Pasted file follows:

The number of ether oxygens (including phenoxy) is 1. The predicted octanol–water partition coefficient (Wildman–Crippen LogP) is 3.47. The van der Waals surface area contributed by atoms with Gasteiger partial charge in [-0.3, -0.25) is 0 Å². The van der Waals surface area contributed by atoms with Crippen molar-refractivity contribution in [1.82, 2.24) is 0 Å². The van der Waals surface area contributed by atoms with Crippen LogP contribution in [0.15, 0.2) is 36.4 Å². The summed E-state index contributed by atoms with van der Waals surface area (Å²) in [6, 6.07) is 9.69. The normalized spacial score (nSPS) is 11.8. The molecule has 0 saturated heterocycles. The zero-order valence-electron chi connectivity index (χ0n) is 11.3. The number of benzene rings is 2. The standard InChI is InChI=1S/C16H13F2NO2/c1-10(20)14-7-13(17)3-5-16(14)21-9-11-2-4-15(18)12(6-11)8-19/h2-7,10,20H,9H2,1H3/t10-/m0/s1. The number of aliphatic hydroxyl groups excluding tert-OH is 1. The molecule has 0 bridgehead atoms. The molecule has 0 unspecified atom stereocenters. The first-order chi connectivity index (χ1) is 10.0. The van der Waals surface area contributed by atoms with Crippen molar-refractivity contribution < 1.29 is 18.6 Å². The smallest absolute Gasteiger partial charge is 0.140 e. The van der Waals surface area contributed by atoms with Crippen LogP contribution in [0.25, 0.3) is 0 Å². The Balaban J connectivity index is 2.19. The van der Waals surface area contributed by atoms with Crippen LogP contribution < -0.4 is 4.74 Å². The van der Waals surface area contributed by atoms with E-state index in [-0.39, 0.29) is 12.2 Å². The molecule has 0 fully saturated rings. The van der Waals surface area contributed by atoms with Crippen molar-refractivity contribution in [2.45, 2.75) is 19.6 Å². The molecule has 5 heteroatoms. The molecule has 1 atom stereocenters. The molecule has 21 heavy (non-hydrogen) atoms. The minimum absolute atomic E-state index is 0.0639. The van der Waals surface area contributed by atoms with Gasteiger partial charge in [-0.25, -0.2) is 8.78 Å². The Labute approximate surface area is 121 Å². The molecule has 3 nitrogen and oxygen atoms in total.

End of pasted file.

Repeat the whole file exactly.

The number of ether oxygens (including phenoxy) is 1. The predicted octanol–water partition coefficient (Wildman–Crippen LogP) is 3.47. The van der Waals surface area contributed by atoms with Gasteiger partial charge in [-0.3, -0.25) is 0 Å². The van der Waals surface area contributed by atoms with Crippen molar-refractivity contribution in [1.82, 2.24) is 0 Å². The van der Waals surface area contributed by atoms with Crippen LogP contribution in [0.15, 0.2) is 36.4 Å². The summed E-state index contributed by atoms with van der Waals surface area (Å²) in [6, 6.07) is 9.69. The normalized spacial score (nSPS) is 11.8. The molecule has 0 saturated heterocycles. The zero-order valence-electron chi connectivity index (χ0n) is 11.3. The number of benzene rings is 2. The standard InChI is InChI=1S/C16H13F2NO2/c1-10(20)14-7-13(17)3-5-16(14)21-9-11-2-4-15(18)12(6-11)8-19/h2-7,10,20H,9H2,1H3/t10-/m0/s1. The number of aliphatic hydroxyl groups excluding tert-OH is 1. The molecule has 0 bridgehead atoms. The molecule has 0 unspecified atom stereocenters. The first-order chi connectivity index (χ1) is 10.0. The van der Waals surface area contributed by atoms with Crippen molar-refractivity contribution < 1.29 is 18.6 Å². The smallest absolute Gasteiger partial charge is 0.140 e. The van der Waals surface area contributed by atoms with Crippen LogP contribution in [0.25, 0.3) is 0 Å². The Balaban J connectivity index is 2.19. The van der Waals surface area contributed by atoms with Crippen LogP contribution < -0.4 is 4.74 Å². The van der Waals surface area contributed by atoms with E-state index in [-0.39, 0.29) is 12.2 Å². The molecule has 0 fully saturated rings. The van der Waals surface area contributed by atoms with Crippen molar-refractivity contribution in [2.45, 2.75) is 19.6 Å². The molecule has 5 heteroatoms. The molecule has 1 atom stereocenters. The molecule has 21 heavy (non-hydrogen) atoms. The minimum absolute atomic E-state index is 0.0639. The van der Waals surface area contributed by atoms with Gasteiger partial charge in [-0.25, -0.2) is 8.78 Å². The Labute approximate surface area is 121 Å². The molecule has 3 nitrogen and oxygen atoms in total.